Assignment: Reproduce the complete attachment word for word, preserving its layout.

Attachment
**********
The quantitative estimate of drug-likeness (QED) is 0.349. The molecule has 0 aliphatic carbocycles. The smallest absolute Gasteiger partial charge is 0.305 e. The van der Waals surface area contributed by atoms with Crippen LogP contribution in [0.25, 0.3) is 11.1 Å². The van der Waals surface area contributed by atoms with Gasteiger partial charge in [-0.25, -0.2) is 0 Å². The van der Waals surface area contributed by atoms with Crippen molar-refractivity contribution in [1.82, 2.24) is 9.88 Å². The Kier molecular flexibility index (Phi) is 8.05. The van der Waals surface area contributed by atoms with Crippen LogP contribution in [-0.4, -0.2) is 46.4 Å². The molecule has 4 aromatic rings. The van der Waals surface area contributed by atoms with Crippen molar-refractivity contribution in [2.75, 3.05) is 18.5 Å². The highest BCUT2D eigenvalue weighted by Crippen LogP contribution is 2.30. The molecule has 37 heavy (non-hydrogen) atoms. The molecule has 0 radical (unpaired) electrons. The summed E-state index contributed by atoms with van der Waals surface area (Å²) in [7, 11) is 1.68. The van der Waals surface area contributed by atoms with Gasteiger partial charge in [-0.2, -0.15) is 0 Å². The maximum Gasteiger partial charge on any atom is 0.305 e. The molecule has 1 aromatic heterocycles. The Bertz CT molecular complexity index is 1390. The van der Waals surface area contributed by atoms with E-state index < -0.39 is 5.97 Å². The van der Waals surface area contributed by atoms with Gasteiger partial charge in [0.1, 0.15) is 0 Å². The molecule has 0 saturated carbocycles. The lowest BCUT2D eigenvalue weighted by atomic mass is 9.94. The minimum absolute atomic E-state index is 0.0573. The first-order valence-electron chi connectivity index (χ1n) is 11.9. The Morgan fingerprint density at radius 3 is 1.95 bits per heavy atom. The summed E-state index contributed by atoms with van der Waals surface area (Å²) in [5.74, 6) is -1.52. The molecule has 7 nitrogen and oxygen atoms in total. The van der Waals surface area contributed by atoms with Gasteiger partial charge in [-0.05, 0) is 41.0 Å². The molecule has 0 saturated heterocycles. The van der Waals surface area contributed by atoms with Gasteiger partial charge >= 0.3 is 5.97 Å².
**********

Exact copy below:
The quantitative estimate of drug-likeness (QED) is 0.349. The molecule has 0 aliphatic carbocycles. The smallest absolute Gasteiger partial charge is 0.305 e. The van der Waals surface area contributed by atoms with Crippen LogP contribution in [0.25, 0.3) is 11.1 Å². The van der Waals surface area contributed by atoms with Gasteiger partial charge in [-0.25, -0.2) is 0 Å². The van der Waals surface area contributed by atoms with Crippen molar-refractivity contribution in [1.82, 2.24) is 9.88 Å². The Kier molecular flexibility index (Phi) is 8.05. The van der Waals surface area contributed by atoms with Crippen LogP contribution in [-0.4, -0.2) is 46.4 Å². The molecule has 4 aromatic rings. The van der Waals surface area contributed by atoms with Crippen molar-refractivity contribution in [2.75, 3.05) is 18.5 Å². The highest BCUT2D eigenvalue weighted by Crippen LogP contribution is 2.30. The molecule has 37 heavy (non-hydrogen) atoms. The molecule has 0 radical (unpaired) electrons. The summed E-state index contributed by atoms with van der Waals surface area (Å²) in [7, 11) is 1.68. The van der Waals surface area contributed by atoms with Gasteiger partial charge in [-0.2, -0.15) is 0 Å². The maximum Gasteiger partial charge on any atom is 0.305 e. The molecule has 1 aromatic heterocycles. The Bertz CT molecular complexity index is 1390. The van der Waals surface area contributed by atoms with E-state index < -0.39 is 5.97 Å². The van der Waals surface area contributed by atoms with Gasteiger partial charge in [0.1, 0.15) is 0 Å². The molecule has 0 saturated carbocycles. The lowest BCUT2D eigenvalue weighted by atomic mass is 9.94. The minimum absolute atomic E-state index is 0.0573. The first-order valence-electron chi connectivity index (χ1n) is 11.9. The Morgan fingerprint density at radius 3 is 1.95 bits per heavy atom. The summed E-state index contributed by atoms with van der Waals surface area (Å²) in [5.74, 6) is -1.52. The molecule has 7 nitrogen and oxygen atoms in total. The van der Waals surface area contributed by atoms with Gasteiger partial charge in [-0.05, 0) is 41.0 Å². The molecule has 0 saturated heterocycles. The van der Waals surface area contributed by atoms with Gasteiger partial charge >= 0.3 is 5.97 Å².